WHILE PREPARING to open a tiny lounge in Logan Circle earlier this summer, Ed Bailey and John Guggenmos knew they had a difficult task on their hands. Located on the narrow second floor of a former auto-repair shop, Halo holds barely 100 people. "It's a small space, so we had to create something very unique in order for it to be a draw," Bailey says.
Well, they succeeded. Halo (1435 P St. NW; 202-797-9730) is one of the most stylish nightspots in the city, combining the sleek lighting and leather furniture of a boutique hotel bar with a gently curving ceiling reminiscent of some futuristic aircraft. Portions of the tropical-flavored drink menu -- including frozen margaritas and mango smoothies -- are available with or without alcohol. Chilled-out electronic dance music plays at a volume low enough to allow conversation. And, since its second day of operation, Halo has been a smoke-free establishment.
It's that last point that has created much of the buzz and debate about Halo and sets it apart from most of the predominantly gay bars in the neighborhood. "We're not doing this as any sort of political statement, although some people may want us to be, or some people may charge that we are," Bailey says. His explanation is simple: On opening night, July 16, as smokers lit up around the room, clouds of cigarette smoke filled the air. Bathed in warm orange lights, Halo's bar resembled one of those hazy old photographs of Los Angeles covered in a blanket of smog.
Because it's a small space, Halo has "increased air-handling capability," but that wasn't enough to keep the atmosphere comfortable. Bailey, Guggenmos and their staff took stock that night and decided to make what Bailey calls "the one unknown, very complicated decision." Smokers who need to light up can leave their drinks with friends or the brisk, efficient bartenders while they step outside. So far, there haven't been any problems.
"I cannot tell you how relieved and excited I am to sit here and tell you what a smart decision it was on our part," Bailey says. "We could not be busier than we are on the weekends right now. . . . But we would have changed [the policy] if the bar was empty. You have to do that if the bottom line doesn't work out.
"But I can't tell you how much I'm saving on dry cleaning. It's so nice."
In spite of his new, fresher scent, Bailey doesn't support a blanket smoking ban for Washington's bars and clubs. "I'm glad I was able to make my own decision about this," he says.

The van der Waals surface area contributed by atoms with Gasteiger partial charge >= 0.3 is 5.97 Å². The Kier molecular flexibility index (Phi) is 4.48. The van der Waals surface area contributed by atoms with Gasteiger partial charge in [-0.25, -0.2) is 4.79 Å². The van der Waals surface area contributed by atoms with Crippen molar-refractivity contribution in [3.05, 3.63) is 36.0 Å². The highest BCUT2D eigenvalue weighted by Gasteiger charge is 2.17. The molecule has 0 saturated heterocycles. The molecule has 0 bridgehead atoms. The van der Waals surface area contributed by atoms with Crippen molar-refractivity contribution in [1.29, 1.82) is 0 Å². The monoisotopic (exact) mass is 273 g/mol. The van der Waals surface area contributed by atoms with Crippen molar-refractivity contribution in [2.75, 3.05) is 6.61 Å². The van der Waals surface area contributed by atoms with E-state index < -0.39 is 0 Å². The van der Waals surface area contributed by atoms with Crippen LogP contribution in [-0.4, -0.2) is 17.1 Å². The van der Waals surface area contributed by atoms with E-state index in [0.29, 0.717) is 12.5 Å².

Halo is full of Bailey and Guggenmos's wise decisions. Long, curving banquettes, leather couches and enormous orange ottomans provide enough seating for at least 80 percent of patrons. The bar's nightly schedule was standardized, eliminating themed events and rotating happy hours in favor of consistency. "We didn't want to format the nights to be different -- Monday is this, Tuesday is that -- so people had to figure out what night to go to the bar," Bailey explains. "If you like the product, we're here seven days a week at 5 o'clock."
Predictability can be a curse -- if you were at Halo last night, tonight probably won't be much different -- but at least you know what you're in for.
Bailey, a popular DJ, and Guggenmos have been involved in some of Washington's best gay clubs and events over the last 15 years, including the mega-club Tracks; the weekly Velvet Nation party at Nation, which draws thousands every Saturday; Millennium, a dance night that ran at the 9:30 club for a few years; and the hotspots Ozone (now Five) and Cobalt.
Both of the partners live in Logan Circle, and "as we've gotten just a little bit older, we've both had the desire to have a place to go and chill out and relax," Bailey says. "A place where you can sit down and talk over the music and get an interesting beverage."
So when they had the opportunity to build something in a small space on the neighborhood's new commercial strip, they took a chance and made the most of it. The main bar is backlit with a soft orange glow, and cool blue light cascades down the curved walls from recesses in the ceiling, playing off arty metal screens that divide the room. There's usually a crowd of fashionable guys standing around the bar cradling martini glasses.
It's worth a trip now to try Halo's summer drink selection, loaded with frozen tropical beverages, which can be served with or without rum or tequila. "I don't drink," Bailey says. "That's why we have the mango smoothies. When you go out, you don't want to order, 'a strawberry margarita, virgin,' or a Shirley Temple." Mojitos feature fresh fruit, such as blueberries or raspberries, muddled with mint leaves and rum. Bailey rightly points out that "a fresh blueberry mojito is not something you come across in a gay bar in D.C."
In a nod to the bar's primary clientele, there's a selection of "low-carb suggestions" made with sugar-free Red Bull or diet sodas. "It's not a secret that gay men are concerned with their abs or their love handles or whatever," Bailey says matter-of-factly. These mixed drinks are often simple -- try Effen's black cherry vodka mixed with Diet Coke -- but tasty, even for those of us who wouldn't know Atkins from the South Beach diet.
Halo's audience is gay men, but there's often a mixed crowd sprinkled throughout. "We get a lot of straight neighborhood couples who come in here, because it is in the vein of the kind of venues they'd like to go to," Bailey says. "And the kind of people who are drawn to this neighborhood are the kind of people who supercede the 'gay' label, who are drawn to this cool 'D.C.'s version of SoHo' we have going on in Logan Circle."
It's certainly a victim of its own popularity -- come by about 10 p.m. Thursday through Saturday and you'll find a line waiting to get in. Some will grumble, but think of it this way: At 1,500 square feet, Halo's about the size of a two-bedroom apartment. Everyone wants to hang out in Logan Circle's new living room.